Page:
I enter and all is quiet amongst the committed yogis here for a morning practice before the stresses of the day take hold. Few words, soft music, in the zone, ready to get on with it, rolling out our mats.
“Come into your first downward facing dog”, we push back into that familiar pose.
“Find your ujjayi breath”, the breath lengthens, evens out, the steadiness and ease sets in as the communal movements align. The practice heats up and the muscles slowly awaken to a few drops of sweat.
A few words about the impact of preferences - “I like this, I don’t like that” on our existence, a reminder of how each small thought or habit in the background of our daily movements compound into states of being that limit our potential.
And on we flow…
I struggle - my body won’t deliver the asanas with the ease it once did. I notice how how that perceived weakness in my asana practice impacts my ego, meanwhile observing how the mental practice is stronger than ever.
My asana practice these past few months has not been as strong as it was late last year. I have plenty of excuses - falling flat on my face on my bicycle and the injury recovery time - the career shift and it’s impact - Christmas holidays - snowboarding trips - etc. but at the end of the day none of that matters because it is in the past and unchangeable.
The only thing that is real is this moment right now and what I do with each breath.
What I can do is wake up early, get out of bed, get on the mat, and flow - because I know that what lies on the other side is a better version of myself. A version of myself that feels fresh and stretched, more present, more able to take the knocks that life will inevitably throw at me today, and keep smiling.
One of the most difficult things in life is showing up.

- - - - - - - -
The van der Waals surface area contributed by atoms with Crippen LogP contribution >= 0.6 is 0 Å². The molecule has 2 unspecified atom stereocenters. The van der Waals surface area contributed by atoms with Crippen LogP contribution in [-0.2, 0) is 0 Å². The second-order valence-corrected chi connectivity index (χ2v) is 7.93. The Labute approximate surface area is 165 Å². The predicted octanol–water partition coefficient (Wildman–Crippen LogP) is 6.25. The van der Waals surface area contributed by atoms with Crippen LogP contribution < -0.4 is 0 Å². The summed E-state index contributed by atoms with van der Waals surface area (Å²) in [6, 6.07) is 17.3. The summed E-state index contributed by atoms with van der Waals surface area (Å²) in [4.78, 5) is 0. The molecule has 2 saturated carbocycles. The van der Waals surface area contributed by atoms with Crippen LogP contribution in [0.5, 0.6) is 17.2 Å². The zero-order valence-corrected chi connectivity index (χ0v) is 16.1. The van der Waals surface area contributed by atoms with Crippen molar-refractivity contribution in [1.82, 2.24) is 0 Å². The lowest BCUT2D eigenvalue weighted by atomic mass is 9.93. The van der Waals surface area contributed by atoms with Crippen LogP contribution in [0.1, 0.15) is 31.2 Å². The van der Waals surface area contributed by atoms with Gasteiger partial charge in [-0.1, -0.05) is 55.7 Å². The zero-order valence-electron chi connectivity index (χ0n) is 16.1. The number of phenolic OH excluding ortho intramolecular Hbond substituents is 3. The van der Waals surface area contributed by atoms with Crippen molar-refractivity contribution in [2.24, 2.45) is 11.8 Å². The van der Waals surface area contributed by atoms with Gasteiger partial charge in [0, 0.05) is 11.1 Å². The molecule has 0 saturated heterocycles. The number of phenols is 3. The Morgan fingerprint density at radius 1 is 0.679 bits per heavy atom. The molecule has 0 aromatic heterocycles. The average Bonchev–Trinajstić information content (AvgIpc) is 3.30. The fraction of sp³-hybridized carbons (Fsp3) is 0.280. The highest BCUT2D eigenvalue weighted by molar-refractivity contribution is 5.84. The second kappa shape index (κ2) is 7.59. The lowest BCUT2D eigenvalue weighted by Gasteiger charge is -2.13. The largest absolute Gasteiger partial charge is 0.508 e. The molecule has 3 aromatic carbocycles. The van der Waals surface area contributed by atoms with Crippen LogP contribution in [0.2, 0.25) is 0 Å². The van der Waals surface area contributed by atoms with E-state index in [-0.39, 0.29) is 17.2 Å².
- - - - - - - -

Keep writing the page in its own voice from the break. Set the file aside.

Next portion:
Doing whatever it is that we do because we believe in it and we are committed to it. We start small, sometimes shaky and nervous, and in time, with repetition, focus, and commitment, through that daily showing up, we can improve and become one of those people that we admire.
Witnessing the evolution of a yoga teacher is one way that I have experienced this. The teacher who I saw demonstrate that commitment by showing up early - even on the many days that I couldn’t get my lazy ass out of bed to come to class - in the grey cold rainy mornings of London winter, on her bicycle, there she was smiling to greet the dreary eyed students.
These great teachers are amongst us - you might spot one in yoga pants, backpack on, cycling across London bright and early, or late into the evening, or smiling amidst the grumpy faces on the tube, eating something delicious pulled from a well packed bag. They work hard for very little pay. They show up, day in and day out, delivering a calm peaceful sanctuary for the many Londoners like me who need it so badly.
One of the many reasons why I love coming to Sangyé is to witness the commitment and grace of it’s teachers. Their love for what they do; the calm dedication and singular focus of the space.
It is clear from the moment you walk in - we are here to practice, to do the work, and to grow.
P.S. I believe that success comes at the intersection of passion and value, and that a strong mind and a clean body are pillars of that success. My goal is to empower entrepreneurs to combine flow state training with adventure sports and yoga as a platform for enhanced performance and creativity in business and in life.